The genetic variant rs10157763 in AKT3 has been previously associated with aggressive prostate carcinoma and renal cell carcinoma [39]. rs10157763 variant has been described to alter the transcriptional factor binding sites (TFBS) for transcription factors that regulate AKT3 expression.

Genetic variants in DCTN4 and RAET1E were also associated with functional outcome in pneumococcal meningitis, but these findings will need to be validated. DCTN4 is a component of the dynein-dependent motor that moves autophagosomes along microtubules into lysosomes for degradation as part of the autophagy process - a highly conserved cellular quality control mechanism to transport and degrade damaged proteins and microbes [40, 41]. Exome sequencing of extreme phenotypes previously has identified DCTN4 as a modifier of chronic Pseudomonas aeruginosa infection in patients with cystic fibrosis [42]. RAET1E is a major histocompatibility complex class 1-like molecule and is a functional ligand for an activating receptor expressed on the surface of immune antigen-presenting cells such as natural killer (NK) cells, CD8(+) T cells, and subsets of CD4(+) T cells [43]. High levels of RAET1E expression on antigen-presenting cells induces down-regulation of NK cell activation by a regulatory T-cell subset [44]. NK cells have been shown to be important for the protection against various microbial pathogens, including S. pneumoniae [45], and have shown to contribute to mortality in experimental pneumococcal pneumonia [46]. We did not further study these genes in our animal model as we did not find the genes differentially expressed during meningitis, although this does not completely negate a role in the pathophysiology of pneumococcal meningitis.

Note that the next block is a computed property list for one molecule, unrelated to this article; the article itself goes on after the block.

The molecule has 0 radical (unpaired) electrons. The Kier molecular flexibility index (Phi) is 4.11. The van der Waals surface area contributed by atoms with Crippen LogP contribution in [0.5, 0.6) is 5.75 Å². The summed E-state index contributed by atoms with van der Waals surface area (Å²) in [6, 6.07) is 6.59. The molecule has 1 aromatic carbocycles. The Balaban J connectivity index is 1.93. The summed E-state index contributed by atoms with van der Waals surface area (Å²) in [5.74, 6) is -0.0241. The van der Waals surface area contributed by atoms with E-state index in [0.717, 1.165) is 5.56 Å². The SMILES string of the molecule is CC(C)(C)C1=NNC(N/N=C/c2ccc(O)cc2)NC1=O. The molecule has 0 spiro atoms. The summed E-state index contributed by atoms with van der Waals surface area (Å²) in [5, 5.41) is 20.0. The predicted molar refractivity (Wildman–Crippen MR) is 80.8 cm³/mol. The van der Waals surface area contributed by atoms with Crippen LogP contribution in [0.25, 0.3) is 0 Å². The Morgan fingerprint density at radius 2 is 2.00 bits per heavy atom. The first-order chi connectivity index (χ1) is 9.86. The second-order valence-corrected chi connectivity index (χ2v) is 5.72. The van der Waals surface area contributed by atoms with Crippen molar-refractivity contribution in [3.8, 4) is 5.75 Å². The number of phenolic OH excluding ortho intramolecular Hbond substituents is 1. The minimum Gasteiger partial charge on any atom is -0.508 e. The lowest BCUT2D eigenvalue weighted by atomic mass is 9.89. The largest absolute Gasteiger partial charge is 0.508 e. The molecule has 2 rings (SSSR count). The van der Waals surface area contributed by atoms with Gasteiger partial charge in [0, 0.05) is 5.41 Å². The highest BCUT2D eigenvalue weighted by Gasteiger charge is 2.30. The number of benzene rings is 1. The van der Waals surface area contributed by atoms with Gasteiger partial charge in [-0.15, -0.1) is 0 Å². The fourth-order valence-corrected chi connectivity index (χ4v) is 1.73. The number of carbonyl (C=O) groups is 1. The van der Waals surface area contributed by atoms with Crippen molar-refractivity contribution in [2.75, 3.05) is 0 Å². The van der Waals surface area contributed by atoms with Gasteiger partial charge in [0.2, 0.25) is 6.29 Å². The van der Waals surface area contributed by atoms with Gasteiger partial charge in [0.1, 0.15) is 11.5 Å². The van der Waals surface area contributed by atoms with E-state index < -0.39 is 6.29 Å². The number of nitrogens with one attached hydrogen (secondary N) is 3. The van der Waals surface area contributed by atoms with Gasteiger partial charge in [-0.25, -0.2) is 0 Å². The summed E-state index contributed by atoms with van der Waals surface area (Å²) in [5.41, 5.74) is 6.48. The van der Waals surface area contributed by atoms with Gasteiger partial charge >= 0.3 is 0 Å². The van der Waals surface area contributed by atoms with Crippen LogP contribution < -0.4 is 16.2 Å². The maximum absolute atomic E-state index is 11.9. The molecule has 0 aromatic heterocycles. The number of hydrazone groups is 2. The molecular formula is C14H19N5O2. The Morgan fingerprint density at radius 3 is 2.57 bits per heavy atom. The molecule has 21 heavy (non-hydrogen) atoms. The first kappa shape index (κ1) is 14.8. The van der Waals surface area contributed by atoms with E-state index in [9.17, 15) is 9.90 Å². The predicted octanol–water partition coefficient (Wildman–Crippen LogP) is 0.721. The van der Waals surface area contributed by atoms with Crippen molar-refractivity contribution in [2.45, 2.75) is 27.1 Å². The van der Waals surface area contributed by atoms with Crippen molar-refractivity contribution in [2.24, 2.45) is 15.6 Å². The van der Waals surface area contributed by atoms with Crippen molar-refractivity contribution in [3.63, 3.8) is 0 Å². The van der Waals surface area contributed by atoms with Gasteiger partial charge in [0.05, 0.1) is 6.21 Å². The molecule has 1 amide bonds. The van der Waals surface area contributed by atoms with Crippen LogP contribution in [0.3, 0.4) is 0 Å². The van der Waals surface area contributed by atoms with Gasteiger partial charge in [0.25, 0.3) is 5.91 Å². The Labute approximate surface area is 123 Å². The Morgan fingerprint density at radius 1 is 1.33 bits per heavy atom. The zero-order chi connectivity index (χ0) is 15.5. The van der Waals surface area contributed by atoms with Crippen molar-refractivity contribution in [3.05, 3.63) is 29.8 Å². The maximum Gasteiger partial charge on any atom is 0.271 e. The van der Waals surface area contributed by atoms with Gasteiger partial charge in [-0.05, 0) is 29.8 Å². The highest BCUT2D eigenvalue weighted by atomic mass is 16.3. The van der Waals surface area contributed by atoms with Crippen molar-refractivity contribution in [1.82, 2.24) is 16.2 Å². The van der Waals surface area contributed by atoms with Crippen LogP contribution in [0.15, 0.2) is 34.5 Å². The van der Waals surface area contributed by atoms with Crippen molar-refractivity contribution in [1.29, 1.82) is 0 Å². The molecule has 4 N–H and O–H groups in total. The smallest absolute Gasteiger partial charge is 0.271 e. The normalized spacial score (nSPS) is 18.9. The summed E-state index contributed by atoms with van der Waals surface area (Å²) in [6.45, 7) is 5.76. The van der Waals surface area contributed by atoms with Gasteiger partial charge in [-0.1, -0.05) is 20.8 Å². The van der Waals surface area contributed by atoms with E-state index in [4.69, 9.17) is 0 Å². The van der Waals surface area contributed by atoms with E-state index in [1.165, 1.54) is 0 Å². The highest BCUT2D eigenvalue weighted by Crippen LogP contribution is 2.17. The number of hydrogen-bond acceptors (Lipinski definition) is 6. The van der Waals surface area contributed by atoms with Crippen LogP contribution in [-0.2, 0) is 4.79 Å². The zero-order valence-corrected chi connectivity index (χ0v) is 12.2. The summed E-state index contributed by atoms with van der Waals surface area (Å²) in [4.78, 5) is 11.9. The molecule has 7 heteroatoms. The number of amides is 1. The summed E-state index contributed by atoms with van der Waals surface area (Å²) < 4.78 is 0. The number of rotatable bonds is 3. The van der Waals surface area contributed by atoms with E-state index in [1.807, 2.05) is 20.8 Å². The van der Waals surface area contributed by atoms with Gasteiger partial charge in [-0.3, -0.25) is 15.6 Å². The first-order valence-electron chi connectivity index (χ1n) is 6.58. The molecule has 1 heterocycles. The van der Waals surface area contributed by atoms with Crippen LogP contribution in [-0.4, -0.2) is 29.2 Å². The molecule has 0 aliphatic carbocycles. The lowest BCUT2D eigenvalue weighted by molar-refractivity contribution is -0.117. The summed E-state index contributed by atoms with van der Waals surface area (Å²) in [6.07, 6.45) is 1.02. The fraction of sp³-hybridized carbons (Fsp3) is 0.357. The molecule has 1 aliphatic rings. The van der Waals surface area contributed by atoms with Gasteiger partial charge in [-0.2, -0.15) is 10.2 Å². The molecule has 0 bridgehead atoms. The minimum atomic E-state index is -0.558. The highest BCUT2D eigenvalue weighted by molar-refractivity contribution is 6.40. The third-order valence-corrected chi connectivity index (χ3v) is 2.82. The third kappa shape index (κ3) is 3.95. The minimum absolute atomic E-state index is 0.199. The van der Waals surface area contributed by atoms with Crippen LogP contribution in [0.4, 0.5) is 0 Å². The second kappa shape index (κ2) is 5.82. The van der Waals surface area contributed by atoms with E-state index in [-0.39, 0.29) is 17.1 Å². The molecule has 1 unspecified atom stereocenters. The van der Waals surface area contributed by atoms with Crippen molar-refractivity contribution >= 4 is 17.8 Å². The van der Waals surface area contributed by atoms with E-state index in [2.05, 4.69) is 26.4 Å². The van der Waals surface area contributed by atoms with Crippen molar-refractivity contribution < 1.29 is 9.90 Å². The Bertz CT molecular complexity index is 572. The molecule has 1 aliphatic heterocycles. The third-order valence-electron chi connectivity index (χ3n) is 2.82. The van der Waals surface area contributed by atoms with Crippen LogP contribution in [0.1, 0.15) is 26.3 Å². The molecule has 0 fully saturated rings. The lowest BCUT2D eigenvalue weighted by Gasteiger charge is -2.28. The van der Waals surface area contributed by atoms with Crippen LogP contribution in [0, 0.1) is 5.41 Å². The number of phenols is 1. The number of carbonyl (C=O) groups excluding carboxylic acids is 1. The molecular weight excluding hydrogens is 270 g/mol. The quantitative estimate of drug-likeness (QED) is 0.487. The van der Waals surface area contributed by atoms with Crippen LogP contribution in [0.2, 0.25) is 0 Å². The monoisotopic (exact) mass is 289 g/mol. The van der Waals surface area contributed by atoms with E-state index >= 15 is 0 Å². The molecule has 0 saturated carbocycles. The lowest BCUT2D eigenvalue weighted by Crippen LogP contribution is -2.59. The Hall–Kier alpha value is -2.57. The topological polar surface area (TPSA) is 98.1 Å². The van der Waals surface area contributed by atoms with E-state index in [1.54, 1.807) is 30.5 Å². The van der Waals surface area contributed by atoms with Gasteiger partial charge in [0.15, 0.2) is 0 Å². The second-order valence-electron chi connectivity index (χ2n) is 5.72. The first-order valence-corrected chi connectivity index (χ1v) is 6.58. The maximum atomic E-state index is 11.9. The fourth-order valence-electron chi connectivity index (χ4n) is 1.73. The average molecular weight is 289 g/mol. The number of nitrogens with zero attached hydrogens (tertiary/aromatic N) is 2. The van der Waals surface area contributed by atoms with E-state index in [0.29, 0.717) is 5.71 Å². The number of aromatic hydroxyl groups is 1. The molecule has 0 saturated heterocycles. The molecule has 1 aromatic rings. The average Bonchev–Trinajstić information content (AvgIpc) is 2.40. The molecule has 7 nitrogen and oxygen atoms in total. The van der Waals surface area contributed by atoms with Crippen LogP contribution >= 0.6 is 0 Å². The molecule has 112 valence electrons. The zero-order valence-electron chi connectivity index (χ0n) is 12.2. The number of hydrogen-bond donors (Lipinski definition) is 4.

Our study has several limitations. First, captured variations with the Human Exome BeadChip are mainly restricted to protein coding regions and used as stand-alone array for identification of the causal variant can be difficult.